Kiyochika Kobayashi, Pescadores Island Chain Occupied by the Japanese Forces

£300
SKU
CMMA309
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Artist: Kiyochika Kobayashi (1847-1915)
Title: The Entire Pescadores Island Chain Occupied by the Japanese Forces
Series title: The First Sino-Japanese War
Publisher: Takekawa Seikichi
Date: 1895
Size: (L) 23.5 x 36.0, (C) 23.5 x 35.9, (R) 23.4 x 36.0 cm

Original Japanese woodblock print.

kiyochika kobayashi, The Entire Pescadores Island Chain Occupied by the Japanese Forces, The First Sino-Japanese War
kiyochika kobayashi, The Entire Pescadores Island Chain Occupied by the Japanese Forces, The First Sino-Japanese War kiyochika kobayashi, The Entire Pescadores Island Chain Occupied by the Japanese Forces, The First Sino-Japanese War

Battle triptychs were produced in large numbers during the Sino-Japanese (1894 - 1895) and Russo-Japanese wars (1904 - 1905) to satisfy widespread interest in the progress of the imperial army and maintain popular support for the conflicts. The prints idealised the heroism of Japanese troops risking their lives for the emperor. As the demand for traditional woodblock prints fell in the Meiji era, many artists turned to wartime propaganda to make ends meet.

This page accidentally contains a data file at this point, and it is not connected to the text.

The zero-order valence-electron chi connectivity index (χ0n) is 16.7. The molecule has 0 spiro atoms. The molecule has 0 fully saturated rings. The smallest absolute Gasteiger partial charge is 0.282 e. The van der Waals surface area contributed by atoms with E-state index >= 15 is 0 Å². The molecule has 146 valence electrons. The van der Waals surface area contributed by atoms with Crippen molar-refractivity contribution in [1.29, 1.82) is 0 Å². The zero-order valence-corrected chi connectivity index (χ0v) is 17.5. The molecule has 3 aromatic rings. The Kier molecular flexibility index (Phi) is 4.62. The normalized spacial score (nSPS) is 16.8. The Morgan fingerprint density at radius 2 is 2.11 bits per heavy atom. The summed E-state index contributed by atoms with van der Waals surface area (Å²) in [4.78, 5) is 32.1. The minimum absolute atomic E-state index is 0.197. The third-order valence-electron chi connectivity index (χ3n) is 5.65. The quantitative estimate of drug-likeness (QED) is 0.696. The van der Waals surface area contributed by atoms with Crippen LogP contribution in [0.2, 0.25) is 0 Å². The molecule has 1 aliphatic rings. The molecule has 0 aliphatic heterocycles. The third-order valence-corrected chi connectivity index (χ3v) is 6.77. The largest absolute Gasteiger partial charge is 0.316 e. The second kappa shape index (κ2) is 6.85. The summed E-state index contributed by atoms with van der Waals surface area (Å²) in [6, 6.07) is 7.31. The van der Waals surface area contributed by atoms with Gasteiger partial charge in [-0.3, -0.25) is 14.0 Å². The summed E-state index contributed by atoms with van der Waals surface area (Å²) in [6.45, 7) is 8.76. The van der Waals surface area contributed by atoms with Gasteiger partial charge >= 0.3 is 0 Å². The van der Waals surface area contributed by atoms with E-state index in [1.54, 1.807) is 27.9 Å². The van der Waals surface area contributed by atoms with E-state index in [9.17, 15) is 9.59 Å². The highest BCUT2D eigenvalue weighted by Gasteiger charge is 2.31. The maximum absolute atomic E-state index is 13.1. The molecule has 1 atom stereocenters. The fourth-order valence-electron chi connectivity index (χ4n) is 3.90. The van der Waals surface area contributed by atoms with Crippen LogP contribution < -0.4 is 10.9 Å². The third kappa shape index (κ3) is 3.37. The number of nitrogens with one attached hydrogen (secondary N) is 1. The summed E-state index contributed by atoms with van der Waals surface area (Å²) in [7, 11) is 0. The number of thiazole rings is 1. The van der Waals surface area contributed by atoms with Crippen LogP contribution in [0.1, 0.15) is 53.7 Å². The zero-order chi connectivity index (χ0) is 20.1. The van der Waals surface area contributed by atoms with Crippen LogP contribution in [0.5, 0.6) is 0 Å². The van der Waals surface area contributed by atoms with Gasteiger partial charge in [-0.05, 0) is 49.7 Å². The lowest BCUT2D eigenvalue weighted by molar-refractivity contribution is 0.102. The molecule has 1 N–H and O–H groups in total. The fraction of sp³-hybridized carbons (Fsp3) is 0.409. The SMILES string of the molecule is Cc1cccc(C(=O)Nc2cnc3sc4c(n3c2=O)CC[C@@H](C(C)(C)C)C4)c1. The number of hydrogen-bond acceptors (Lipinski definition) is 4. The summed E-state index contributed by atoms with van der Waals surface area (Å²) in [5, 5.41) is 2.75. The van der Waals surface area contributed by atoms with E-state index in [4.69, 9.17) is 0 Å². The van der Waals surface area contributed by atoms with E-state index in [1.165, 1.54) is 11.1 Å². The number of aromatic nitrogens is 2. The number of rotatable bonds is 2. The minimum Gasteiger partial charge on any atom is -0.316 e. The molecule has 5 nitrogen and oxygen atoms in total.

More Information
Print Format Triptych
Artist Name Kiyochika Kobayashi
Title The Entire Pescadores Island Chain Occupied by the Japanese Forces
Subject War
Dimensions (L) 23.5 x 36.0, (C) 23.5 x 35.9, (R) 23.4 x 36.0 cm
Condition Report Slightly trimmed, light soiling, small tear on top edge on the right panel.

Kiyochika Kobayashi


Born in Edo, Kiyochika was the son of a minor government official. He studied Western oil painting under Charles Wirgman and Japanese style painting with Kawanabe Kyosai and Shibata Zeshin. Influenced by imported lithographs and etchings, he turned to woodblock printing. He as also an illustrator for books, magazines and newspapers, having reported and depicted the Ruso-Japanese War of 1894 – 1895. In his prints, he produced views of contemporary Tokyo as it changed under the impact of Western influences. Although he was unable to revitalise the ukiyo-e style, he is considered the last of the important ukiyo-e printmakers.

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